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Obama Speaks at Interfaith Prayer Service; Texas Explosion; Anhydrous Ammonia Can Burn & Kill; Perry News Conference; Test Results Today in Ricin Case

Aired April 18, 2013 - 12:30   ET


CHRIS CUOMO, CNN ANCHOR: But a lot of resonance in this speech that we have to choose to be better.

JOHN KING, CNN CHIEF NATIONAL CORRESPONDENT: Whether you're a fan of this president or not, when it comes to his political ideology, his policies, I think you'd have to call that pitch perfect, a little bit of Boston history, as Jess noted, his personal history with the city.

Boston's important in the world. You mentioned compassion, specifically mentioning each of the families that lost somebody, the three fatalities, in this case a Chinese student, a young blue collar woman from just north of the city, an 8-year-old boy from the Dorchester neighborhood, reaching out to each of those families directly.

But, also, I think, Chris, it's important when you're struggling like this with the grief and anger, you don't almost know when it's OK to clap again, laugh again, celebrate again.

And the president helped these people, yes, mourn, yes, deal with their anger by promising do this in the right way, we will adhere to our values, but we will find who did this, you cannot hide.

And then letting them cheer. Letting them cheer and celebrate their city. And I think that's a wonderful part of the transition to healing and moving on.

CUOMO: Even with his experience in doing these types of addresses, you could see it was difficult when he was talking about that kid and his sign and peace. It's tough.

It's tough for people here. Everybody's got a kid like that in their family, somewhere.

Everywhere somebody knows somebody like Krystle, young and full of life. She would have just been 30. Her whole life in front of here.

And the exchange student, people come here for a better life. So it really connects. And you could feel that spirit in everybody's address there today.

KING: I think that was the strength after Newtown as well. Look, the president has two young daughters out and about at events, who are at school, things like that. And I think after Newtown, when you look at the children, when you look at the young people here, an 8-year-old boy, a 29-year-old woman, I believe 23-year-old graduate student, the senselessness of that, and Mayor Menno said to me, no violence is acceptable, but target an institution, target a politician.

You know, why are you targeting something where children will die? I think that's what does stir up (inaudible) and I think that is the president's greatest strength, speaking much more as a parent than a politician.

CUOMO: Yeah, he did that today.

Jake Tapper, you're with us now. What moved you when you heard this speech here?


I think what was most moving, perhaps, for people watching was the sense of resilience President Obama tried to convey, the metaphor that Jessica referred to, the idea that we will finish the race, and the message specifically to those in hospitals still recovering.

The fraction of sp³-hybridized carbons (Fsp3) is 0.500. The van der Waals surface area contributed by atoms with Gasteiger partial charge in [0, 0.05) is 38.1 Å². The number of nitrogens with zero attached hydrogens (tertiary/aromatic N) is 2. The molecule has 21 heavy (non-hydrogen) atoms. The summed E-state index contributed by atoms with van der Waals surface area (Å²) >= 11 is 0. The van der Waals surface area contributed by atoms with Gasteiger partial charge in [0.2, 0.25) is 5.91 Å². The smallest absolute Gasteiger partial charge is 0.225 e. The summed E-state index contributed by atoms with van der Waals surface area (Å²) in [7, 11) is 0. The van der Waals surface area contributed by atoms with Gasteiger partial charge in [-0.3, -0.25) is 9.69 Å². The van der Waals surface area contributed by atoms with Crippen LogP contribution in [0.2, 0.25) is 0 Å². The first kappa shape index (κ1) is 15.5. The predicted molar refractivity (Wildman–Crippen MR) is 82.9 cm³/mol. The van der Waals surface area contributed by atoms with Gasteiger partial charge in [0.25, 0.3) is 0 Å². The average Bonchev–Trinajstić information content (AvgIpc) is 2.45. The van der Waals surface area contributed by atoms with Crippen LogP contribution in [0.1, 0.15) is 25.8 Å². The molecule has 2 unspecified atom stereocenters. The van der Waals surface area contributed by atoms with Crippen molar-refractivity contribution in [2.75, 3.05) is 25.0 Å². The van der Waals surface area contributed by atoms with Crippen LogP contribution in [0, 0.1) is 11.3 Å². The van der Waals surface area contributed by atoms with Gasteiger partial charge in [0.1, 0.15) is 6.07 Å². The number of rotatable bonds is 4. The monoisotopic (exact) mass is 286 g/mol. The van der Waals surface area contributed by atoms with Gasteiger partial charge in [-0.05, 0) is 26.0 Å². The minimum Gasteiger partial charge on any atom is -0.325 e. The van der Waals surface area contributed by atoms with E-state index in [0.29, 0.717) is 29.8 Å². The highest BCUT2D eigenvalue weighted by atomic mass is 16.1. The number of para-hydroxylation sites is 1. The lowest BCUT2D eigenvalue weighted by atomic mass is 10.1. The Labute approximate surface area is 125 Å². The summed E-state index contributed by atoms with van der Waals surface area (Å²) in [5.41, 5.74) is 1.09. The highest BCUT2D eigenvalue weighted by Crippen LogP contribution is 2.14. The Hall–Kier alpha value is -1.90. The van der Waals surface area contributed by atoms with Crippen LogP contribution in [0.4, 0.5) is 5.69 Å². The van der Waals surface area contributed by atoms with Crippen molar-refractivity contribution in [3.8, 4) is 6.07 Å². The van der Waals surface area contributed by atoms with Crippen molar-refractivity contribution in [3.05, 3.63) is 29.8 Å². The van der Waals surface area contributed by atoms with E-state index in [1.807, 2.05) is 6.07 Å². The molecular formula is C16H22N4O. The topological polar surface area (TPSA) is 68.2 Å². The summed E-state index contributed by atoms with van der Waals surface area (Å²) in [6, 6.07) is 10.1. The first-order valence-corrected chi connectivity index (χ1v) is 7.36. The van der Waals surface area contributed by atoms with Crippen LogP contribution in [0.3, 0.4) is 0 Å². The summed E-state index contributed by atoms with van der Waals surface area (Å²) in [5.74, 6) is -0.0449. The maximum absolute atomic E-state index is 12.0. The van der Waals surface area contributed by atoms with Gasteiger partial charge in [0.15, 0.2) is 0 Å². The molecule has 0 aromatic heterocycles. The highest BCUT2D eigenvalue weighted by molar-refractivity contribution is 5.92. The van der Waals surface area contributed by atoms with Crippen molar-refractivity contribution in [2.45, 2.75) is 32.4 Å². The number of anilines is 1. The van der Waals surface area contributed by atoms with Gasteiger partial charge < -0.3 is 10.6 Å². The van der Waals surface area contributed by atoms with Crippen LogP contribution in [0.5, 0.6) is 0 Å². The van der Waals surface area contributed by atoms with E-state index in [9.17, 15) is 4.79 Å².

I suppose in many ways he was referring to those specifically who have suffered loss of limbs saying they will run again, obviously a metaphor in some ways, but more specifically for these individuals who have lost limbs because of this horrific terrorist attack, a specific message of resilience for them when he looked at the camera and addressed them specifically.

I thought that was probably one of the most effective moments in the speech, Chris.

CUOMO: What did you think about the other leaders who are up there, Jake? Did you see a lot of commonality among them?

Obviously, they were coming with similar dialogue and thought and philosophy about compassion in the faith, but there did seem to be certain themes they each wanted to hit.

TAPPER: Right. And, obviously, the faith leaders had different messages than the political leaders.

And obviously the fact that Mayor Menno himself is not, you know, successful health right now he's struggling a bit was moving. It was difficult for him to even stand.

One of the things that struck me obviously is that Boston is such a different city than it has been in decades passed.

We had obviously Mayor Menino, but we also had an African-American governor, an African-American president, one of the three victims a Chinese exchange student.

It really is an international town and a town that is changing so much just like the rest of this country.

CUOMO: All right. Jake, thank you very much.

We're going to take a break right now. We are monitoring another situation as we will watch the movements of the president today and the investigation about what happened the attacks here in Boston.

We're also keeping our eye on West, Texas, small Texas town in the middle of a very difficult situation after a huge fire and a massive explosion at a fertilizer plant there.

The governor, Governor Perry of Texas is going to hold a press conference in about 15 minutes.